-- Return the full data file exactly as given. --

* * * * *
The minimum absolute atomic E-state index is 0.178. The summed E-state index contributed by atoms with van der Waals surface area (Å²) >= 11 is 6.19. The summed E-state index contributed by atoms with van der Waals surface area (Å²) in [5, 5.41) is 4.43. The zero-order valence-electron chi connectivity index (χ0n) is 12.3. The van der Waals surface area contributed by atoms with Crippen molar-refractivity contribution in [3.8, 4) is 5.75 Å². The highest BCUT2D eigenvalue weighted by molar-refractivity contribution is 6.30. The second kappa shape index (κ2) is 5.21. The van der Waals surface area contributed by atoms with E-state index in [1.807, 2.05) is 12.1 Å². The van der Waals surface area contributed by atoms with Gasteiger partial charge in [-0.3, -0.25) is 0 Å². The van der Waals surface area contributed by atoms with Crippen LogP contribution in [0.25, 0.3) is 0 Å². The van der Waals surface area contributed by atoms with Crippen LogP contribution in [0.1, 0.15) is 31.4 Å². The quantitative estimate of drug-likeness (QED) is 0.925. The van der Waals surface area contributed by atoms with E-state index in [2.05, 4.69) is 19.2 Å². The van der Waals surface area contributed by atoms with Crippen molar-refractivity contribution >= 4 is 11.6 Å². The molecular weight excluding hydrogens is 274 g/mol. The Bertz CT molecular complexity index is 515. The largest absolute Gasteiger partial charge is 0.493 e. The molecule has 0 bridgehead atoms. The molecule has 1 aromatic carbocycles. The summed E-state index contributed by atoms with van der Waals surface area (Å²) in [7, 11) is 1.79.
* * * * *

The minimum absolute atomic E-state index is 0.178. The summed E-state index contributed by atoms with van der Waals surface area (Å²) >= 11 is 6.19. The summed E-state index contributed by atoms with van der Waals surface area (Å²) in [5, 5.41) is 4.43. The zero-order valence-electron chi connectivity index (χ0n) is 12.3. The van der Waals surface area contributed by atoms with Crippen molar-refractivity contribution in [3.8, 4) is 5.75 Å². The highest BCUT2D eigenvalue weighted by molar-refractivity contribution is 6.30. The second kappa shape index (κ2) is 5.21. The van der Waals surface area contributed by atoms with E-state index in [1.807, 2.05) is 12.1 Å². The van der Waals surface area contributed by atoms with Gasteiger partial charge in [-0.3, -0.25) is 0 Å². The van der Waals surface area contributed by atoms with Crippen LogP contribution in [0.25, 0.3) is 0 Å². The van der Waals surface area contributed by atoms with Crippen LogP contribution in [0.1, 0.15) is 31.4 Å². The quantitative estimate of drug-likeness (QED) is 0.925. The van der Waals surface area contributed by atoms with E-state index in [2.05, 4.69) is 19.2 Å². The van der Waals surface area contributed by atoms with Crippen molar-refractivity contribution >= 4 is 11.6 Å². The molecular weight excluding hydrogens is 274 g/mol. The Bertz CT molecular complexity index is 515. The largest absolute Gasteiger partial charge is 0.493 e. The molecule has 0 bridgehead atoms. The molecule has 1 aromatic carbocycles. The summed E-state index contributed by atoms with van der Waals surface area (Å²) in [7, 11) is 1.79.